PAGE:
Siemens Taiwan is collaborating with Taiwanese partners to conduct field trials for autonomous vehicles by the end of this year, as the German company aims to increase its foothold in the nation’s smart transportation sector.
“Our colleagues are working with a local partner on an autonomous driving project,” Siemens Taiwan president and chief executive officer Erdal Elver said at a media briefing in Taipei on Tuesday.
Elver declined to provide details about the project, as discussions are continuing on a facility to test self-driving vehicles.
Photo: Lisa Wang, Taipei Times
Siemens would help build the infrastructure and provide software solutions in collaboration with various local companies and the government, the company said.
An autonomous testing facility usually includes roads with traffic signals and intersections, where automakers, suppliers and technology companies can test their vehicles and equipment before deploying to public roads.
Such a facility is also helpful for companies to test software, sensors, traffic data ingestion and security systems for driverless vehicles.
Siemens hopes to bring its Aimsun solution — traffic simulation and large-scale testing of path-planning algorithms for autonomous vehicles — to Taiwan, Elver said.
About 5,500 users in 85 nations would be using the Aimsun solution this year, he said, adding that Taiwan is not currently among the adopters.
Apart from autonomous vehicles, Siemens is also looking at business opportunities in the electric bus sector, Elver said.
The company is hoping to introduce its high-power pantograph chargers for electric buses, which have been used in several European nations, such as Denmark, Sweden and Germany.
It takes only four to 10 minutes for an electric bus to be fully charged using the chargers, Siemens said.
The company is also in discussions with a German automaker to supply electric charging solutions for sedans in Taiwan, Elver said.
Siemens is also involved in various smart city and smart building projects, including the Guangci Public Housing project in Taipei’s Xinyi (信義) District in cooperation with Far EasTone Telecommunication Co (遠傳電信), as well as a land development project in Nangang (南港) District run by Taiwan Fertilizer Co (台肥).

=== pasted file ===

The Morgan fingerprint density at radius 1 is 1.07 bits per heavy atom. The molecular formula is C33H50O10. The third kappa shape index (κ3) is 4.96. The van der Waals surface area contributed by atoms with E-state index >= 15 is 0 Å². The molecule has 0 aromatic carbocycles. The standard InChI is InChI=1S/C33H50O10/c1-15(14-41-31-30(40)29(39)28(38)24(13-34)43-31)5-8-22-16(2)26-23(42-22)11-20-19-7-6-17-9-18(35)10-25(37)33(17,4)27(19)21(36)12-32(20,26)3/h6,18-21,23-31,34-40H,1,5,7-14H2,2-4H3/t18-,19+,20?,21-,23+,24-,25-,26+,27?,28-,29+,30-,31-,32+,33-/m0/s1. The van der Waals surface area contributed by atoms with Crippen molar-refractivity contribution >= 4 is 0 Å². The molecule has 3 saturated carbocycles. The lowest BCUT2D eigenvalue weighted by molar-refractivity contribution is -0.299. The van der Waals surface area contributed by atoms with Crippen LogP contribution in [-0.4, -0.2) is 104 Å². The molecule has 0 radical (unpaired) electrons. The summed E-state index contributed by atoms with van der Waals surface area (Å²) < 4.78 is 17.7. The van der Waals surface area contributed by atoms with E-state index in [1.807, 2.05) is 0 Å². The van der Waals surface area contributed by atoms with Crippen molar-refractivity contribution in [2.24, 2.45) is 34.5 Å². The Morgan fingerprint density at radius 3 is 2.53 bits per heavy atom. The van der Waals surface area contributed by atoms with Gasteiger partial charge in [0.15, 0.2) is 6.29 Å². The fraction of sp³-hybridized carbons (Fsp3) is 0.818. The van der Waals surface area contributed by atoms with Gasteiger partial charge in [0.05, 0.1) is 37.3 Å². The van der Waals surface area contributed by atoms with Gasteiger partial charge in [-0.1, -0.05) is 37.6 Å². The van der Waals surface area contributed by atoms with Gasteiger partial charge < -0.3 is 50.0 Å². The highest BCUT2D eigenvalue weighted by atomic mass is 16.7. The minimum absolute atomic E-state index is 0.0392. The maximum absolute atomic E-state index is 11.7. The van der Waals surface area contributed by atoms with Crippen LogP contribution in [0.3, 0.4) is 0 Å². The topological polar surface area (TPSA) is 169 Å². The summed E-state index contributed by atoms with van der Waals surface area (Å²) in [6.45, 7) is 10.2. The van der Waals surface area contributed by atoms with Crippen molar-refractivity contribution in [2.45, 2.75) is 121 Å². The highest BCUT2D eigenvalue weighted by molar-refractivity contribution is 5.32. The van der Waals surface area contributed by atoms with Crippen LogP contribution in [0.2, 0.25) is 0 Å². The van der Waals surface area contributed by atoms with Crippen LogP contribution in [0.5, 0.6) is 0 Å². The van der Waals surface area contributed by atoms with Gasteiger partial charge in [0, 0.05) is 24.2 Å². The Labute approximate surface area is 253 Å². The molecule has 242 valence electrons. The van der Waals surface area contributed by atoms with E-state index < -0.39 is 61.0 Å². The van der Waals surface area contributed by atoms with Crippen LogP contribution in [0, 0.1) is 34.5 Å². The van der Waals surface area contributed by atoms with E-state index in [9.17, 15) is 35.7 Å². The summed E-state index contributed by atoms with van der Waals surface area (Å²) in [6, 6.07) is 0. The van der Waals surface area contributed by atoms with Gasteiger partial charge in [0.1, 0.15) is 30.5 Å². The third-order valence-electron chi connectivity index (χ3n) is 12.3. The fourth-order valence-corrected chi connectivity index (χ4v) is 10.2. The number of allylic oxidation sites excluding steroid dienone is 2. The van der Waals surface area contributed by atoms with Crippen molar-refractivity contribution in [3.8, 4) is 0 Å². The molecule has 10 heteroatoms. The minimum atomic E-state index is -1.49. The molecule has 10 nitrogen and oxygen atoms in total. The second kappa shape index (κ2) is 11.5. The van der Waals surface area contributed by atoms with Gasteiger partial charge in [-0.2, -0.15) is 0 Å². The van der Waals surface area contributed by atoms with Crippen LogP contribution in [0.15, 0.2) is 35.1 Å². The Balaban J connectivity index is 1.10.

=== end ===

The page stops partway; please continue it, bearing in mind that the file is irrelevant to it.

RETAIL BANKING EXIT: Clients are concerned whether their rights would be protected, while employees were caught by surprise as the bank had just upgraded its services Citibank Taiwan Ltd (花旗台灣) yesterday said that credit card clients could continue using their cards as operations would continue normally until it sells its consumer banking business. As of February, the bank had 2.86 million credit cards in circulation in Taiwan, of which 2.17 million had been used in the past six months, ranking it sixth among all banks, data from the Financial Supervisory Commission showed. Credit card spending by Citibank clients totaled NT$15.66 billion (US$552.6 million) in February, also ranking sixth among banks in Taiwan. Citibank was the only foreign bank that made it into the top six. Customers should not
PANDEMIC EFFECT: Chromebook shipments in the first quarter more than tripled from a year earlier, driven primarily by educational institutions in North America Despite a semiconductor shortage, global PC shipments in the first quarter of this year increased 32 percent from a year earlier, preliminary data from research firm Gartner Inc showed. Shipments in the January-to-March period totaled 69.87 million units from 52.93 million units a year earlier, Gartner said in a report on Monday last week. The quarterly increase in shipments marked the fastest annual growth since it began tracking the PC market in 2000, Gartner said. “This growth should be viewed in the context of two unique factors: comparisons against a pandemic-constrained market and the current global semiconductor shortage,” Gartner research director Mikako Kitagawa
NO MONEY LAUNDERING: Banking Bureau Deputy Director-General Lin Chih-chi said transactions of more than NT$500,000 conducted in cash would need to be reported The Financial Supervisory Commission is to set up new money laundering regulations for the nation’s cryptocurrency exchanges from July 1, requiring them to report transactions valued at more than NT$500,000 (US$17,770), the commission said yesterday. The move came after the Executive Yuan earlier this month demanded that the commission establish regulations to prevent money laundering in the cryptocurrency industry. The cryptocurrency industry includes local trading platforms for cryptocurrencies, cryptocurrency wallet providers and firms that conduct security token offerings, the Executive Yuan said. The commission plans to require cryptocurrency exchanges to report any transaction of more than NT$500,000 conducted in cash, or an equivalent
TREASURY REPORT: A US government report urging the central bank to curtail its foreign-exchange intervention, coupled with soaring exports, might lift the NT dollar The New Taiwan dollar yesterday posted its biggest daily advance since December last year after a report by the US Department of the Treasury last week hinted that US President Joe Biden’s administration could exert greater pressure on Taiwan’s central bank to allow the local currency to appreciate. The NT dollar rose 0.5 percent to close at NT$28.205 against the greenback, and was emerging Asia’s best-performing currency for the day. While the Treasury report on Friday did not label Taiwan as a currency manipulator, it said the US would initiate “enhanced bilateral engagement” to address what it considers as “structural undervaluation”